From Sebnem Arsu and Dan Bilefsky, the New York Times: Turkish voters approved a sweeping package of constitutional reforms by a wide margin on Sunday, handing a major victory to the Islamist-rooted government and marking another concrete step in an inexorable shift in power away from the secular Westernized elite that has governed modern Turkey for most of its history. …
With nearly 96 percent of the ballot boxes counted late Sunday night, the package of 26 constitutional amendments passed with 58 percent of the vote, the semi-official Anatolian News Agency reported. About 41 percent voted against the measure.
“The ‘yes’ verdict in today’s referendum is a result of our nation’s longing for democracy,” [Prime Minister Recep Tayyip] Erdogan said in a live television broadcast, his speech often interrupted with supporters chanting “Turkey is proud of you. …”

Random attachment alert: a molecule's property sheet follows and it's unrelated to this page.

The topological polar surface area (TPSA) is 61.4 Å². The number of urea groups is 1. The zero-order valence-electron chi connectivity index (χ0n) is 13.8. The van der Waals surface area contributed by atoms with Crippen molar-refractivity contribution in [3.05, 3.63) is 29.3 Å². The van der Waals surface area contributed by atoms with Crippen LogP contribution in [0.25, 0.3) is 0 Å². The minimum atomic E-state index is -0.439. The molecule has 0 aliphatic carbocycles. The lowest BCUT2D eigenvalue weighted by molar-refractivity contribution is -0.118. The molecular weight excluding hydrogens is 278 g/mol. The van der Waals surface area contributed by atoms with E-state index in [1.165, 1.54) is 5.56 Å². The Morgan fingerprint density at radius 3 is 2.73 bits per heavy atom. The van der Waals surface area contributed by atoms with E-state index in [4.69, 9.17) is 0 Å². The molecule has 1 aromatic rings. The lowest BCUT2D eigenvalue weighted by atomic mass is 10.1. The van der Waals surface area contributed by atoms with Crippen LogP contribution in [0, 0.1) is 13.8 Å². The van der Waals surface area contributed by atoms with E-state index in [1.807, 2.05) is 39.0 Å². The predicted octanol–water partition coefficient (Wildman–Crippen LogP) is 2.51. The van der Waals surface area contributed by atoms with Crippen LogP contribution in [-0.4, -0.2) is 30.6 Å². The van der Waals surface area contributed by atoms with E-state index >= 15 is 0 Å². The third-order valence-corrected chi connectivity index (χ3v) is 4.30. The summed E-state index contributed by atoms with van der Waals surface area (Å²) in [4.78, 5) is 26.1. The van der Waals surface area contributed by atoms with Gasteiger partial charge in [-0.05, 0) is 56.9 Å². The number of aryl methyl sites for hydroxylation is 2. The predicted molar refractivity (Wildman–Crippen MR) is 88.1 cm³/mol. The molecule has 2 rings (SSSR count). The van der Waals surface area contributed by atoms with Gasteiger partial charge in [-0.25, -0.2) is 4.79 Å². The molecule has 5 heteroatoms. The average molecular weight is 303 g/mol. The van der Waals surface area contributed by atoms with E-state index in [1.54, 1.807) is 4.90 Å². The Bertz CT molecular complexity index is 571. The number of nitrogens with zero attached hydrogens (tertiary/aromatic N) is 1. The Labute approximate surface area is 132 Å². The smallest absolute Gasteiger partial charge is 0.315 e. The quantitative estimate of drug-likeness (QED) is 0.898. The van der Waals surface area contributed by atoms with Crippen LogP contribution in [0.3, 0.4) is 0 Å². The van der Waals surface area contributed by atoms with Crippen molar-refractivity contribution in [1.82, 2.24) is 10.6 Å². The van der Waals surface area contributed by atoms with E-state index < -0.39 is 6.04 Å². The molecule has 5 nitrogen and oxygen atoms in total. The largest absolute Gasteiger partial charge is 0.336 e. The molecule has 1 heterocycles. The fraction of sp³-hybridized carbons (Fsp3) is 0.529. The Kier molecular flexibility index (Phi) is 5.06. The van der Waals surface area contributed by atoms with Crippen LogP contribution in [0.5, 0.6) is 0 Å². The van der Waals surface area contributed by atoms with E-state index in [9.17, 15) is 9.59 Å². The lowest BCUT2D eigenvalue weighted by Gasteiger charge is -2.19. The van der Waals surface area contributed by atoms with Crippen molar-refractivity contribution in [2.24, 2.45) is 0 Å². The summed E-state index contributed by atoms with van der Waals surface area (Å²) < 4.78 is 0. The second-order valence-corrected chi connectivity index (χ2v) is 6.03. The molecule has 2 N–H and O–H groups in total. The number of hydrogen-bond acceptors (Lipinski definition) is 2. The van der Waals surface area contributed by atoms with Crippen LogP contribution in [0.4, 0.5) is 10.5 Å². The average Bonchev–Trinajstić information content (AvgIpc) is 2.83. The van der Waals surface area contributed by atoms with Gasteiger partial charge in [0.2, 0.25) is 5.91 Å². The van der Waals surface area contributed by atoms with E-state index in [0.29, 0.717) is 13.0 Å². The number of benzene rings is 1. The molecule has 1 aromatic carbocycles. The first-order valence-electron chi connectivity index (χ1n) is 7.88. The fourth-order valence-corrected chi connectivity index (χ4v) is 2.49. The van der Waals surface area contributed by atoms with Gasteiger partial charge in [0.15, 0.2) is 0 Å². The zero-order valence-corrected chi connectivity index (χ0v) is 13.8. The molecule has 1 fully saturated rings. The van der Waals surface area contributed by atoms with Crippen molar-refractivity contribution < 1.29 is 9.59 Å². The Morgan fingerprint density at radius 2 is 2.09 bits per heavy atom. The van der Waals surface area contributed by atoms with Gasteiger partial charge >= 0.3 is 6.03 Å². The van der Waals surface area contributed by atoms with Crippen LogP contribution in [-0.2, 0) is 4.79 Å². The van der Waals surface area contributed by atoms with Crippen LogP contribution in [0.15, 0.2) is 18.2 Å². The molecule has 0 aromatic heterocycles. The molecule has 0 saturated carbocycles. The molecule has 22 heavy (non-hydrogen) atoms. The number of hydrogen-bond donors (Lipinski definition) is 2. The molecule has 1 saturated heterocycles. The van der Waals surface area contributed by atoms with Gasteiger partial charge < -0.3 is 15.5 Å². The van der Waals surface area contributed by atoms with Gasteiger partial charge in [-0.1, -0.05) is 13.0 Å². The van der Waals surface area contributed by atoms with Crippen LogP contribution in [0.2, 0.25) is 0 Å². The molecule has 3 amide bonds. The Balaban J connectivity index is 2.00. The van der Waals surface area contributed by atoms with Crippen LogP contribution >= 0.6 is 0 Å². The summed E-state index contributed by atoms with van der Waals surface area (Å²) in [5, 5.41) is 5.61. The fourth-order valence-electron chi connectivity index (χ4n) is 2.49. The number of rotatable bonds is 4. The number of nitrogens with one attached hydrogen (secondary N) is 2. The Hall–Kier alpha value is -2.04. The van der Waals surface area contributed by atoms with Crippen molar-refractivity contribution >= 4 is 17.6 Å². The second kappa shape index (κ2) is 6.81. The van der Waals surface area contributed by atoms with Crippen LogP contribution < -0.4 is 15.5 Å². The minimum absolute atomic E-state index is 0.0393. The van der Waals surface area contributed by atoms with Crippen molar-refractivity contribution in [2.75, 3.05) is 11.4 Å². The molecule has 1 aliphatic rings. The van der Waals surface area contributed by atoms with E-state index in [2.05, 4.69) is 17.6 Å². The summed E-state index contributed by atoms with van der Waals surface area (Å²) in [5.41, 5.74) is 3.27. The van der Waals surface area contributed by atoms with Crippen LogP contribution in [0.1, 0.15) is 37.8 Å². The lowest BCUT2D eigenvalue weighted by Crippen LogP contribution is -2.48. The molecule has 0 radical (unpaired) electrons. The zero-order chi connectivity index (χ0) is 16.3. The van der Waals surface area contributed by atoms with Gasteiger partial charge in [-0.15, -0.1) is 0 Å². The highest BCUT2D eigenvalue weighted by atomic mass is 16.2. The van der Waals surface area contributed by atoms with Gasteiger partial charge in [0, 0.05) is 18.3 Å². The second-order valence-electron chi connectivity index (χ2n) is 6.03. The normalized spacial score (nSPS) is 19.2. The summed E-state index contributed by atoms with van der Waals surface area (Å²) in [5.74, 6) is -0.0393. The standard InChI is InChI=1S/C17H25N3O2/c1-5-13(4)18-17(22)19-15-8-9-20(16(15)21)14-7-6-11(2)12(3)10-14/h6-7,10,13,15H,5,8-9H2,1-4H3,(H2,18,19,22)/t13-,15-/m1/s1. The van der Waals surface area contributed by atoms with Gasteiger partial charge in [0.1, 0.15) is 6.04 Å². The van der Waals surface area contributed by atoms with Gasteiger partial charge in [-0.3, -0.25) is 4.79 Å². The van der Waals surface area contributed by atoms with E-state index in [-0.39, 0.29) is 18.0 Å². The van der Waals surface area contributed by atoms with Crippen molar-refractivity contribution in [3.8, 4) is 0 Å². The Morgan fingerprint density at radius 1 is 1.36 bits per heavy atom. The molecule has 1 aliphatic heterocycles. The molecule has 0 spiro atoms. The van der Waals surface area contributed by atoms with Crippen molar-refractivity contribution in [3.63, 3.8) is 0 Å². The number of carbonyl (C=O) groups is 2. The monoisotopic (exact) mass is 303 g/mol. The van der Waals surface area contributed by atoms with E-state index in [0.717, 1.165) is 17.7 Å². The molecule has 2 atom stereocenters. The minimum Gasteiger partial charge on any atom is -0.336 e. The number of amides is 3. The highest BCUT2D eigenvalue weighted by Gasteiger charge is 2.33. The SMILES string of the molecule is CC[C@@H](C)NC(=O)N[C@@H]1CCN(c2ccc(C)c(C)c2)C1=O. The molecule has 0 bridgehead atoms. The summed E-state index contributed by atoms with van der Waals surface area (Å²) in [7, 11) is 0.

The heated debate over what both sides cast as the future of this Muslim democracy on Europe’s edge drew nearly 36 million voters to the polls, a remarkable 73 percent of eligible voters, Anatolian News Agency reported. …
The package includes popular and relatively uncontroversial measures that would strengthen the rights of women, children, workers and civil servants, while making the military answerable to civilian courts.
But proposals to strengthen the president and Parliamnet’s control over the appointment of judges and prosecutors are seen by critics as a barely veiled attempt to erode the separation of powers between the executive and the judiciary.
The amendments, for example, will assign greater power to Parliament and the president to choose members of the Constitutional Court and the Senior Board of Judges and Prosecutors, both of which have traditionally been guardians of the secular state. (photo: Reuters)